Jesus: “Love God, love your neighbor. Any questions?” – Mark 12:28-31
This morning my men’s group talked about ideas like time and how God’s independence from the constraints of time and space impact our understanding of issues such as free will.
Don’t get the wrong idea about us. We’re not a bunch of brainiacs, cosmologists, students of Einstein and Hawking, or physicists pushing at the boundaries of the space-time continuum; we’re not philosophers unraveling the secrets of existence. We’re just a roomful of guys reading C.S. Lewis and willing to stretch ourselves just a little in our understanding of the mystery that is God and the wonder of the Incarnation.
Tim said it best when he pointed out that we often complicate what Jesus communicated as a very elementary idea: Love God with everything that we are, and then love our neighbor with the same degree of passion and commitment. “Do that,” he said, “and we won’t go wrong.”
“So does it make any difference,” I asked, “if we launch our day intentionally with the idea and the source of that love front and center of our consciousness?”
One of the guys pointed out that we can have our faith and following Jesus as a general, overarching, ethos, not necessarily conscious at every moment, and then fine-tune that orientation with specific decisions from situation to situation.
I like the picture that paints, of a layered interaction between what is eternal and what is of this moment. I am a child of God, I have given my life and my devotion to God – that is a constant. But then, traveling this road as a disciple, I have the opportunity to act in response to that guiding truth, to make decisions that come out of the confidence I have in God’s providential love.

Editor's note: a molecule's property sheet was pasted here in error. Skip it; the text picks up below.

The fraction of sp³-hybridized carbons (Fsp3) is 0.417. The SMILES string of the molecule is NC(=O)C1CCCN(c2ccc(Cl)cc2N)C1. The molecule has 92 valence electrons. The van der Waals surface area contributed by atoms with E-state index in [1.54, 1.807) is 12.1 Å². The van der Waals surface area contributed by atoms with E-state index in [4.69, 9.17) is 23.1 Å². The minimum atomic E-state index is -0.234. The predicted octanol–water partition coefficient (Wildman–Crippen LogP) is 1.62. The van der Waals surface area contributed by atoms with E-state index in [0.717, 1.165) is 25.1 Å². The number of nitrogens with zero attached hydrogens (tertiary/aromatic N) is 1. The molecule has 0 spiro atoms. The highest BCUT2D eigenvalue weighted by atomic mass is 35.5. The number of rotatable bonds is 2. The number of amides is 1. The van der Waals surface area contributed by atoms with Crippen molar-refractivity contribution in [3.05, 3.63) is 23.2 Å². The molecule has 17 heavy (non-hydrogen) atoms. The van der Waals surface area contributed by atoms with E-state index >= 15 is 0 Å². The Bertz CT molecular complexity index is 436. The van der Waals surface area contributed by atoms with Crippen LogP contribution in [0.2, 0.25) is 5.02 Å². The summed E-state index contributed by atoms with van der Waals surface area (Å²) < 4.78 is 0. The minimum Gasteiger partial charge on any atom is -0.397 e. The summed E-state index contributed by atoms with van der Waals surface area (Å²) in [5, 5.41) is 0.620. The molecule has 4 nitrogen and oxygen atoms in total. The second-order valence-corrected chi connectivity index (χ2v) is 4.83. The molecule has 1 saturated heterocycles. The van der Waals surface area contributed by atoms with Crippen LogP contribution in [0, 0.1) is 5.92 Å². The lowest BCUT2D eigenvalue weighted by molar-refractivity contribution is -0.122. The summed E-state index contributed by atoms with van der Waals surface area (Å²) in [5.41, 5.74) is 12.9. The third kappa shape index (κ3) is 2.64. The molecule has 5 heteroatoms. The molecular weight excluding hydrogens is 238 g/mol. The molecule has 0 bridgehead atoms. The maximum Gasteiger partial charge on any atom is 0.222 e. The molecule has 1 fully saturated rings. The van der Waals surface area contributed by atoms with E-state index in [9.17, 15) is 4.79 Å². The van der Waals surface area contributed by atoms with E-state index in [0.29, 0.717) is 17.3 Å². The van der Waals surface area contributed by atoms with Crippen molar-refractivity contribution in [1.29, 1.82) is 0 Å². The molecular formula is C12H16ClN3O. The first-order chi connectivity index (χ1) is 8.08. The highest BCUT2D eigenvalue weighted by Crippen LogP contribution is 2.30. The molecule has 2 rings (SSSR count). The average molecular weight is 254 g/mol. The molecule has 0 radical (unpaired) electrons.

Just Like Us:
A story from Mathew’s Gospel came up, the one about the woman in the crowd who touched the hem of the cloak Jesus was wearing. People were pressing all around yet Jesus noticed. If Jesus is God why did he have to ask who touched him? Wouldn’t he have already known? But here’s the thing: Irrespective of big-picture questions regarding time and eternity, and just like us, Jesus responded to the stimuli around him and made decisions in the moment, in real-time. Why? Because this is where we live, in this moment and in this age.
The difference is that Jesus always made the right decision.
So we can decide to follow Jesus, we can decide to answer the invitation to enter into the Kingdom in his way, his truth, and his life… and then – as we travel down the road – we must submit our moment by moment decisions to the guiding light of his teachings.
We accept what God has done – is doing – through Jesus, and then we ask for the guidance of the Spirit to follow in his way. Friends of Jesus both in time and beyond time.
Like Tim said, it’s really not that complicated – DEREK